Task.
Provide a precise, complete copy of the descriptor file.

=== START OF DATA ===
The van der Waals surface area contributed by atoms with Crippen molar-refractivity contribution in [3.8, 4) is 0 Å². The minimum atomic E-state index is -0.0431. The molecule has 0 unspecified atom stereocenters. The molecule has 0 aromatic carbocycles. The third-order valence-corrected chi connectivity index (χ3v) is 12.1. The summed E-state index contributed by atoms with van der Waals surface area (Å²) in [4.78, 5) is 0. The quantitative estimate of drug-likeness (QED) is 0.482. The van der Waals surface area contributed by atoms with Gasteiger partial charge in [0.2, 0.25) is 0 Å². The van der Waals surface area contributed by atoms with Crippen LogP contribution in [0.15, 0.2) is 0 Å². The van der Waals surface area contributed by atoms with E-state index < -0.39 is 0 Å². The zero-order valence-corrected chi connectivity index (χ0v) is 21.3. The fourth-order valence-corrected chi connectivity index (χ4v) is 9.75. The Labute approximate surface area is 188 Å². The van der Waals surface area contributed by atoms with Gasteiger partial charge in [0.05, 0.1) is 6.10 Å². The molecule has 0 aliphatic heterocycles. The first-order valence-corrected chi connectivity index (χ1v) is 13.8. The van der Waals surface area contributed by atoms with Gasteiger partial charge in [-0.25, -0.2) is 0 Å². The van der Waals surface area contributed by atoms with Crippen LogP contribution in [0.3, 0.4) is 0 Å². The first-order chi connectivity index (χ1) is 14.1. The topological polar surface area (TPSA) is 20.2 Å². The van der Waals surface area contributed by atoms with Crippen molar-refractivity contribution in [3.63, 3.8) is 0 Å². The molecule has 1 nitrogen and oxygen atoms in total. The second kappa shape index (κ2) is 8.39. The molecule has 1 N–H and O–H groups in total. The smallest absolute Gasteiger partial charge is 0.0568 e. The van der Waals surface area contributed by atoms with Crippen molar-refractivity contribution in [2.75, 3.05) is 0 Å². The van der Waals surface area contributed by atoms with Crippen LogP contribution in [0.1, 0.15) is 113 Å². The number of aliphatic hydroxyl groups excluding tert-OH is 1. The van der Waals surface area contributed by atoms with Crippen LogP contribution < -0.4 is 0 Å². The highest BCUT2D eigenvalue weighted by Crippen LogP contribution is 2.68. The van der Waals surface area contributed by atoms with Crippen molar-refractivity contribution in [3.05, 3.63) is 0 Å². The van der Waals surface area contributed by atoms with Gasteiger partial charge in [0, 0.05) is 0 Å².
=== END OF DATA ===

The van der Waals surface area contributed by atoms with Crippen molar-refractivity contribution in [3.8, 4) is 0 Å². The minimum atomic E-state index is -0.0431. The molecule has 0 unspecified atom stereocenters. The molecule has 0 aromatic carbocycles. The third-order valence-corrected chi connectivity index (χ3v) is 12.1. The summed E-state index contributed by atoms with van der Waals surface area (Å²) in [4.78, 5) is 0. The quantitative estimate of drug-likeness (QED) is 0.482. The van der Waals surface area contributed by atoms with Gasteiger partial charge in [0.2, 0.25) is 0 Å². The van der Waals surface area contributed by atoms with Crippen LogP contribution in [0.15, 0.2) is 0 Å². The van der Waals surface area contributed by atoms with E-state index < -0.39 is 0 Å². The zero-order valence-corrected chi connectivity index (χ0v) is 21.3. The fourth-order valence-corrected chi connectivity index (χ4v) is 9.75. The Labute approximate surface area is 188 Å². The van der Waals surface area contributed by atoms with Gasteiger partial charge in [0.05, 0.1) is 6.10 Å². The molecule has 0 aliphatic heterocycles. The first-order valence-corrected chi connectivity index (χ1v) is 13.8. The van der Waals surface area contributed by atoms with Gasteiger partial charge in [-0.25, -0.2) is 0 Å². The van der Waals surface area contributed by atoms with Crippen LogP contribution in [0.3, 0.4) is 0 Å². The first-order chi connectivity index (χ1) is 14.1. The topological polar surface area (TPSA) is 20.2 Å². The van der Waals surface area contributed by atoms with Crippen molar-refractivity contribution in [3.63, 3.8) is 0 Å². The molecule has 1 nitrogen and oxygen atoms in total. The second kappa shape index (κ2) is 8.39. The molecule has 1 N–H and O–H groups in total. The smallest absolute Gasteiger partial charge is 0.0568 e. The van der Waals surface area contributed by atoms with Crippen molar-refractivity contribution in [2.75, 3.05) is 0 Å². The van der Waals surface area contributed by atoms with Crippen LogP contribution in [0.1, 0.15) is 113 Å². The number of aliphatic hydroxyl groups excluding tert-OH is 1. The van der Waals surface area contributed by atoms with Crippen LogP contribution < -0.4 is 0 Å². The highest BCUT2D eigenvalue weighted by Crippen LogP contribution is 2.68. The van der Waals surface area contributed by atoms with Crippen molar-refractivity contribution in [3.05, 3.63) is 0 Å². The van der Waals surface area contributed by atoms with Gasteiger partial charge in [0, 0.05) is 0 Å².